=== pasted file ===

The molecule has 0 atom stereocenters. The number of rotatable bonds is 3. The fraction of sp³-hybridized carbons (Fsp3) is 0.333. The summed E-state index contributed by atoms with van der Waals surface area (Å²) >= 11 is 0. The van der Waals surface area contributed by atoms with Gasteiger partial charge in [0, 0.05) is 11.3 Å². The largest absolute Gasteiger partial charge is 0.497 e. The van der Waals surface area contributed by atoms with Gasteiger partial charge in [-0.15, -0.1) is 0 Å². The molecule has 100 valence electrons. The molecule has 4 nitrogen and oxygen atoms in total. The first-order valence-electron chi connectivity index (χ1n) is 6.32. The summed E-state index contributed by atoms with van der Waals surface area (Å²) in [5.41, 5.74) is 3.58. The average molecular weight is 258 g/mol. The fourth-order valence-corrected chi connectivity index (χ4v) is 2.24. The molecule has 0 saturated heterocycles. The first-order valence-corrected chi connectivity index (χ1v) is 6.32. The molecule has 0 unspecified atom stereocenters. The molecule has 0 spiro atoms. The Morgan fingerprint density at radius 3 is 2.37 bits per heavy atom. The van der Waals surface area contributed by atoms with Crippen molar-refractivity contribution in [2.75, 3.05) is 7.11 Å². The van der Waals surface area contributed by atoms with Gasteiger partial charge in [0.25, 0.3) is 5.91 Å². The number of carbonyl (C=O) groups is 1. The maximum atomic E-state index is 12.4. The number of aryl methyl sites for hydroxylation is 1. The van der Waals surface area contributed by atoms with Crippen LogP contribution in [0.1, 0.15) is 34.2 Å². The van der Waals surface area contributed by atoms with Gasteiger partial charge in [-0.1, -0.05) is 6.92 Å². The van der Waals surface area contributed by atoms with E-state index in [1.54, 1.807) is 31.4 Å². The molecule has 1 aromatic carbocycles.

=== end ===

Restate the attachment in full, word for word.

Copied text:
The molecule has 0 atom stereocenters. The number of rotatable bonds is 3. The fraction of sp³-hybridized carbons (Fsp3) is 0.333. The summed E-state index contributed by atoms with van der Waals surface area (Å²) >= 11 is 0. The van der Waals surface area contributed by atoms with Gasteiger partial charge in [0, 0.05) is 11.3 Å². The largest absolute Gasteiger partial charge is 0.497 e. The van der Waals surface area contributed by atoms with Gasteiger partial charge in [-0.15, -0.1) is 0 Å². The molecule has 100 valence electrons. The molecule has 4 nitrogen and oxygen atoms in total. The first-order valence-electron chi connectivity index (χ1n) is 6.32. The summed E-state index contributed by atoms with van der Waals surface area (Å²) in [5.41, 5.74) is 3.58. The average molecular weight is 258 g/mol. The fourth-order valence-corrected chi connectivity index (χ4v) is 2.24. The molecule has 0 saturated heterocycles. The first-order valence-corrected chi connectivity index (χ1v) is 6.32. The molecule has 0 unspecified atom stereocenters. The molecule has 0 spiro atoms. The Morgan fingerprint density at radius 3 is 2.37 bits per heavy atom. The van der Waals surface area contributed by atoms with Crippen molar-refractivity contribution in [2.75, 3.05) is 7.11 Å². The van der Waals surface area contributed by atoms with Gasteiger partial charge in [0.25, 0.3) is 5.91 Å². The number of carbonyl (C=O) groups is 1. The maximum atomic E-state index is 12.4. The number of aryl methyl sites for hydroxylation is 1. The van der Waals surface area contributed by atoms with Crippen LogP contribution in [0.1, 0.15) is 34.2 Å². The van der Waals surface area contributed by atoms with Gasteiger partial charge in [-0.1, -0.05) is 6.92 Å². The van der Waals surface area contributed by atoms with E-state index in [1.54, 1.807) is 31.4 Å². The molecule has 1 aromatic carbocycles.